Block.one invests $150M into its blockchain social media network Voice
Blockchain startup Block.one today announced it has invested $150 million into its blockchain-powered social media network Voice.
Launched in 2019, Voice was pitched as a blockchain-based social media application designed with users of the platform in mind. Said to be a “more transparent social media platform for the world,” the service is currently available only in the U.S. in closed beta testing.
The service itself is more Twitter in its presentation than Facebook but with the added ability for users to be rewarded for their content through the Voice Token cryptocurrency. Users verified in Voice obtain the tokens daily based on their participation but at the moment the tokens have no monetary value, according to Somagnews. Any tokens earned during the beta test will be reset once the service launches with users said to be able to convert them to money.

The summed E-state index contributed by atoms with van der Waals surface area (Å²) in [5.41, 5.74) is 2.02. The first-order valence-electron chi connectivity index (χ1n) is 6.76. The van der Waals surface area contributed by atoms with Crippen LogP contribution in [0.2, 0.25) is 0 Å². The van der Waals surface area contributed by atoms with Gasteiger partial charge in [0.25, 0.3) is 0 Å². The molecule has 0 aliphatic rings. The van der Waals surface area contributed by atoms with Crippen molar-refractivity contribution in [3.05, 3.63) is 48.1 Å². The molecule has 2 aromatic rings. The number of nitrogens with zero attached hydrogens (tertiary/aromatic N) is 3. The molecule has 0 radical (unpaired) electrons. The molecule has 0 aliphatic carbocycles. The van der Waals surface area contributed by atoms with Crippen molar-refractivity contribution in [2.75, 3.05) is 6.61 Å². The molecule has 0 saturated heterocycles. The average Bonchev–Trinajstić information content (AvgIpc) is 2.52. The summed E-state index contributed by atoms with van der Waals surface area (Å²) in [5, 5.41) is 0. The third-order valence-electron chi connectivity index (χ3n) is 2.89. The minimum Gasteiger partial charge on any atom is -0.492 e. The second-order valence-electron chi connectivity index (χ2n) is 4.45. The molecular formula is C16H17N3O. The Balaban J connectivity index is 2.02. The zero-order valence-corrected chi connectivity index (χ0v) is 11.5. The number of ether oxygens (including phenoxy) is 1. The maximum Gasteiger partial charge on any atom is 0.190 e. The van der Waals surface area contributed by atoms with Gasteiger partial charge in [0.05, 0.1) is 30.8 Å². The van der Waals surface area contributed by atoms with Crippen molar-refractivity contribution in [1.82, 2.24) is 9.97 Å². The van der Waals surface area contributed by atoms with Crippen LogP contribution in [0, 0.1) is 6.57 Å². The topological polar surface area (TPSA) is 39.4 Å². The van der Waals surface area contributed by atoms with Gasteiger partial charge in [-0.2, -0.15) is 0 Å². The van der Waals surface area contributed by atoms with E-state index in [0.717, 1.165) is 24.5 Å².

The investment into Voice is to allow the social network to operate independently of Block.one.
“We are creating living journalism instead of static news platforms,” Block.one Chief Executive Officer Brendan Blumer said in a statement. “With Voice setting out to fundamentally change how media platforms are working, it was the right time for Block.one to hand the reins to (Voice CEO) Salah Zalatimo and allow Voice to grow under his leadership to create a truly unique experience for content creators everywhere.”
On the blockchain side, Voice was built on Block.one’s EOSIO protocol best known for the EOS token. EOSIO is designed for both public and private blockchain networks and can be customized to suit business needs. The platform is scalable, with secure processing for mass adoption at claimed industry-leading speeds.
Block.one itself is notable as still holding the record for the biggest initial coin offering of all time: $4.2 billion in June 2018. The company was last in the news in September when it paid the U.S. Securities and Exchange Commission $24 million to settle a lawsuit that claimed that its ICO was an unregistered security in breach of U.S. securities law. Block.one neither admitted nor denied the SEC’s claims under the terms of the settlement.
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